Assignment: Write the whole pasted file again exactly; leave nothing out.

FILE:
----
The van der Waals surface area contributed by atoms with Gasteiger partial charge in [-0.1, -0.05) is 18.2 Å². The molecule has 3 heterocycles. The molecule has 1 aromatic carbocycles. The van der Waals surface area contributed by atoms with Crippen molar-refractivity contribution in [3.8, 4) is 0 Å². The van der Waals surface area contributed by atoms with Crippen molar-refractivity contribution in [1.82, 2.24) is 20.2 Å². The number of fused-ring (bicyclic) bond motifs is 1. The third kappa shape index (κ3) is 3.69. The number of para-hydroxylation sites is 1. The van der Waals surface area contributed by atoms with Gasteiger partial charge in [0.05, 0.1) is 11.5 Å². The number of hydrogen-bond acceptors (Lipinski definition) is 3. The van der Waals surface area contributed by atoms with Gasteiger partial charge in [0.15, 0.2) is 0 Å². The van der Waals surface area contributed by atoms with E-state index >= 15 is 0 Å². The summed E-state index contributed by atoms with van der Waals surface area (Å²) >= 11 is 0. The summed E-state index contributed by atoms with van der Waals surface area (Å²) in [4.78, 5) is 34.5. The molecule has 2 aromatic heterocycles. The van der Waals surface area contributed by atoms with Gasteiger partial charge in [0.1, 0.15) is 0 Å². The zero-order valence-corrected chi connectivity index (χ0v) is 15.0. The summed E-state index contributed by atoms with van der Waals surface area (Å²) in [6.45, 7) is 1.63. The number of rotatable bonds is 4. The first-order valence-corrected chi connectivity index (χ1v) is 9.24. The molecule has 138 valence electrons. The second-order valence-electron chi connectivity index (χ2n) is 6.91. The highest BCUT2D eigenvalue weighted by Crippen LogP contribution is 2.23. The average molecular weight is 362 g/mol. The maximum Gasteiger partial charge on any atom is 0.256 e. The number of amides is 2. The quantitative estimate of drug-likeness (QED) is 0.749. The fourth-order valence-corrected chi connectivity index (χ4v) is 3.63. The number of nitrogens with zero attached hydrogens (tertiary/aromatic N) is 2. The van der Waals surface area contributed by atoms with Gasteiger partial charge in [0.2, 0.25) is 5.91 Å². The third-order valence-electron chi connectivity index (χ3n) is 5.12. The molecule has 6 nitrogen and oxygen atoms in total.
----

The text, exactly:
The van der Waals surface area contributed by atoms with Gasteiger partial charge in [-0.1, -0.05) is 18.2 Å². The molecule has 3 heterocycles. The molecule has 1 aromatic carbocycles. The van der Waals surface area contributed by atoms with Crippen molar-refractivity contribution in [3.8, 4) is 0 Å². The van der Waals surface area contributed by atoms with Crippen molar-refractivity contribution in [1.82, 2.24) is 20.2 Å². The number of fused-ring (bicyclic) bond motifs is 1. The third kappa shape index (κ3) is 3.69. The number of para-hydroxylation sites is 1. The van der Waals surface area contributed by atoms with Gasteiger partial charge in [0.05, 0.1) is 11.5 Å². The number of hydrogen-bond acceptors (Lipinski definition) is 3. The van der Waals surface area contributed by atoms with Gasteiger partial charge in [0.15, 0.2) is 0 Å². The van der Waals surface area contributed by atoms with E-state index >= 15 is 0 Å². The summed E-state index contributed by atoms with van der Waals surface area (Å²) >= 11 is 0. The summed E-state index contributed by atoms with van der Waals surface area (Å²) in [4.78, 5) is 34.5. The molecule has 2 aromatic heterocycles. The van der Waals surface area contributed by atoms with Gasteiger partial charge in [0.1, 0.15) is 0 Å². The zero-order valence-corrected chi connectivity index (χ0v) is 15.0. The summed E-state index contributed by atoms with van der Waals surface area (Å²) in [6.45, 7) is 1.63. The number of rotatable bonds is 4. The first-order valence-corrected chi connectivity index (χ1v) is 9.24. The molecule has 138 valence electrons. The second-order valence-electron chi connectivity index (χ2n) is 6.91. The highest BCUT2D eigenvalue weighted by Crippen LogP contribution is 2.23. The average molecular weight is 362 g/mol. The maximum Gasteiger partial charge on any atom is 0.256 e. The number of amides is 2. The quantitative estimate of drug-likeness (QED) is 0.749. The fourth-order valence-corrected chi connectivity index (χ4v) is 3.63. The number of nitrogens with zero attached hydrogens (tertiary/aromatic N) is 2. The van der Waals surface area contributed by atoms with Gasteiger partial charge in [0.2, 0.25) is 5.91 Å². The third-order valence-electron chi connectivity index (χ3n) is 5.12. The molecule has 6 nitrogen and oxygen atoms in total.